Graphic novelist Javier Hernandez has a good marketing strategy for Los Comex Codex, with low-cost trinkets that serve as his "silent sales force." A kid spends a dollar for a cool button and every time the kid walks about wearing the button, he's advertising Hernadez' titles.
Composer-author Roma Calatayud-Stocks' book is perfect bound and includes a CD of her compositions. A Song in My Heart begins in Minneapolis, a far-flung outpost of cultura not often considered as part of the Latina Latino homeland. One browser is so surprised he lingers at Roma's display throwing questions of opinions in an effort to work out the surprising fact of chicanas existing in Minnesota. Not only that, one chicana writes books about it.
Several other authors work the crowd, and the Author Summit prize announcements are upcoming, but my granddaughter has a soccer game, and familia comes first. So we split the scene at La Verne. I miss chatting up the other writers, but don't regret my departure. Charlotte scores The Golden Gorillas' first three goals.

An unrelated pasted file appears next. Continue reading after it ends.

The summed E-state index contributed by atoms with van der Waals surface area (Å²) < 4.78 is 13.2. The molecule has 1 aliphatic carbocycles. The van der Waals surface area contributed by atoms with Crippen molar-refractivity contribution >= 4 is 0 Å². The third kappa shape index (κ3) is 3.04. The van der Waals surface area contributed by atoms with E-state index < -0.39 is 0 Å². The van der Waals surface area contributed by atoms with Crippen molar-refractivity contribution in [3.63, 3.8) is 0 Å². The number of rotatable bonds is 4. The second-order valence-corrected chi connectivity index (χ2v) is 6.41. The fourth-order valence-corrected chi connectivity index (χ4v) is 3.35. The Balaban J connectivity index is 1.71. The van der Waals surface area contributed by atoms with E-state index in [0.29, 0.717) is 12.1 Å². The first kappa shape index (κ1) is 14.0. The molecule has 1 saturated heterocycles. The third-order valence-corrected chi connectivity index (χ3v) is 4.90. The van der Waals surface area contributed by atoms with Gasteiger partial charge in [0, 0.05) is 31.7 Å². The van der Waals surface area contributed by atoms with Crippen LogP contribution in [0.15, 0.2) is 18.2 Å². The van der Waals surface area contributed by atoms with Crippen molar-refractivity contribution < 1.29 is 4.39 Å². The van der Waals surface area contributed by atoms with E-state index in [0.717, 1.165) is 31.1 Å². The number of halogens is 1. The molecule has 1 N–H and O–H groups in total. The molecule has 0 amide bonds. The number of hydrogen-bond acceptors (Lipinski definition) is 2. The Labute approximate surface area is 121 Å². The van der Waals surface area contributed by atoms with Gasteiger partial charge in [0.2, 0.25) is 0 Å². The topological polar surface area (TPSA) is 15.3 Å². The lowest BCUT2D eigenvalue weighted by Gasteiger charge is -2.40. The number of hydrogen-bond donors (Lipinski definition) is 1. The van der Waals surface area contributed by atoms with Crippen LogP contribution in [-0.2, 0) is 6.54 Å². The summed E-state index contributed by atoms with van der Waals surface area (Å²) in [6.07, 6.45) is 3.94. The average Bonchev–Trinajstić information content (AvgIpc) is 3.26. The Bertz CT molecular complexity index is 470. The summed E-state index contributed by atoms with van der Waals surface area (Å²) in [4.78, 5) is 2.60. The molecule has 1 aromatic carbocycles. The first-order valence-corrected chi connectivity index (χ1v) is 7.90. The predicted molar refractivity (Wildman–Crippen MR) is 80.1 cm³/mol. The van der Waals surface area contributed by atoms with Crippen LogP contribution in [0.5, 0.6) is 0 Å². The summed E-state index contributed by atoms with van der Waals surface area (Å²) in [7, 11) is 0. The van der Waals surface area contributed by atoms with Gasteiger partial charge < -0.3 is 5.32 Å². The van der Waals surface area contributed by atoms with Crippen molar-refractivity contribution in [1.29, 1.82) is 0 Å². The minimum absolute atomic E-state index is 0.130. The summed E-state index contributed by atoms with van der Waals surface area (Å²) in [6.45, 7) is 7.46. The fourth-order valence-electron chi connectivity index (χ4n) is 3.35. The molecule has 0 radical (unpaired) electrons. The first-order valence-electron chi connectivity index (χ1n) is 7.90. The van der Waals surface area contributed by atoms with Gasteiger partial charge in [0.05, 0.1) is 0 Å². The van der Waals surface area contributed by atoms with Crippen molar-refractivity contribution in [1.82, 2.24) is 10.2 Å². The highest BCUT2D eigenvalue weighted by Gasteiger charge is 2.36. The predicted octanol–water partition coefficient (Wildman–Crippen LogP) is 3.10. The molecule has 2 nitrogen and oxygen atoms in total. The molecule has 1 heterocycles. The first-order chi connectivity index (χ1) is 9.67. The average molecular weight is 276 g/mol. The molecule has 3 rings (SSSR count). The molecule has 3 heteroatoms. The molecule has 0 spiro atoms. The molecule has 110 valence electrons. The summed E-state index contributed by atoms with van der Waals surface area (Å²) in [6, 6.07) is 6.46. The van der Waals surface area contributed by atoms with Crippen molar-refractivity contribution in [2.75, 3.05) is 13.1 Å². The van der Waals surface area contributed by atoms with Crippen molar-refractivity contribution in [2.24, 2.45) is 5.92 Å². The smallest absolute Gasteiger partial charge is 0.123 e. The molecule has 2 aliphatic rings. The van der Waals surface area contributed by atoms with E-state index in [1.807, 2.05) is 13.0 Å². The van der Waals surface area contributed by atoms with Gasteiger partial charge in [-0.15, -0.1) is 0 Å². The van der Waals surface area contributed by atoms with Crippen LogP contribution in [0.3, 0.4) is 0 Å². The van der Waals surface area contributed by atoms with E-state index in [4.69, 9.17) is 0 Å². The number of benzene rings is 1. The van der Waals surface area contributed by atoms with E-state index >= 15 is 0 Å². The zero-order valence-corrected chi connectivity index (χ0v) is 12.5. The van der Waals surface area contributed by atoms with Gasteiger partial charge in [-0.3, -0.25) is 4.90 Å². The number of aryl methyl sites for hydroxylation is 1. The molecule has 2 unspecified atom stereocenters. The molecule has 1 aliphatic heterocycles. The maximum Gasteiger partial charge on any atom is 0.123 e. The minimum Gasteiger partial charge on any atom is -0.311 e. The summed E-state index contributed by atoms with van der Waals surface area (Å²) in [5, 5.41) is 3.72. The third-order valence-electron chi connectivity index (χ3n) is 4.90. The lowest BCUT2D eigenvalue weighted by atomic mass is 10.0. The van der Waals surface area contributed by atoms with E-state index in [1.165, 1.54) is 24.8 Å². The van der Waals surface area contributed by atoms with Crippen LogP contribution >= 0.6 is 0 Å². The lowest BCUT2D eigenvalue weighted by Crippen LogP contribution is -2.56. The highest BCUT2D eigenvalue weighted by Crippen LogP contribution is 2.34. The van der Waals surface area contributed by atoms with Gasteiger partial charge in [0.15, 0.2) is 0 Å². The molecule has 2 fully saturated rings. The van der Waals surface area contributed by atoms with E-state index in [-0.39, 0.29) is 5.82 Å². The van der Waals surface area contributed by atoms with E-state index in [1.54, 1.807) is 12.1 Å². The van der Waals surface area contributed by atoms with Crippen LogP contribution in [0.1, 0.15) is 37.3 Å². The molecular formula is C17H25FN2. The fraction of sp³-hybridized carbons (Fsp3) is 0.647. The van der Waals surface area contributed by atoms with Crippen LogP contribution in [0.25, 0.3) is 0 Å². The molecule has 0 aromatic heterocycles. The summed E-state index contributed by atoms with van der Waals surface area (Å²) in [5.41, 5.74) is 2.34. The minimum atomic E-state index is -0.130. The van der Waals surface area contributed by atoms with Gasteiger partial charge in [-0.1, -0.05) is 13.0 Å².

Visit Read! Raza for more on these marketing powerhouses.
Late-breaking News from the Author Summit
La Bloga enjoys this opportunity to announce a significant award to Frida bloguero Manuel Ramos and his Luis Montez novel, Blues for the Buffalo. See below for the full list of Books into Movies winners.
|fotos courtesy René Colato Laínez|
There is little truth to the uncomfirmed chisme that the Zeta role will be played by bloguero and former Director of Teatro a la Brava, Michael Sedano.
2013 Latino Author Summit Winners
from the LLN announcement
The events, organized by Latino Literacy Now in conjunction with the University of La Verne, were held in eastern Los Angeles county. Our film industry professionals who presented the Awards were award winning actor Mike Gomez, award winning screenwriter and producer Rick Najera, and Nosotros President Emeritus Jerry Velasco. It was a very enjoyable ceremony and everyone loved Rick Najera’s jokes.
Latino Literacy Now was co-founded by Edward James Olmos and Kirk Whisler in 1996. Since then the organization has produced 52 Latino Book & Family Festivals with just under 900,000 in total attendees and 15 International Latino Book Awards that have honored over 1,400 authors and publishers.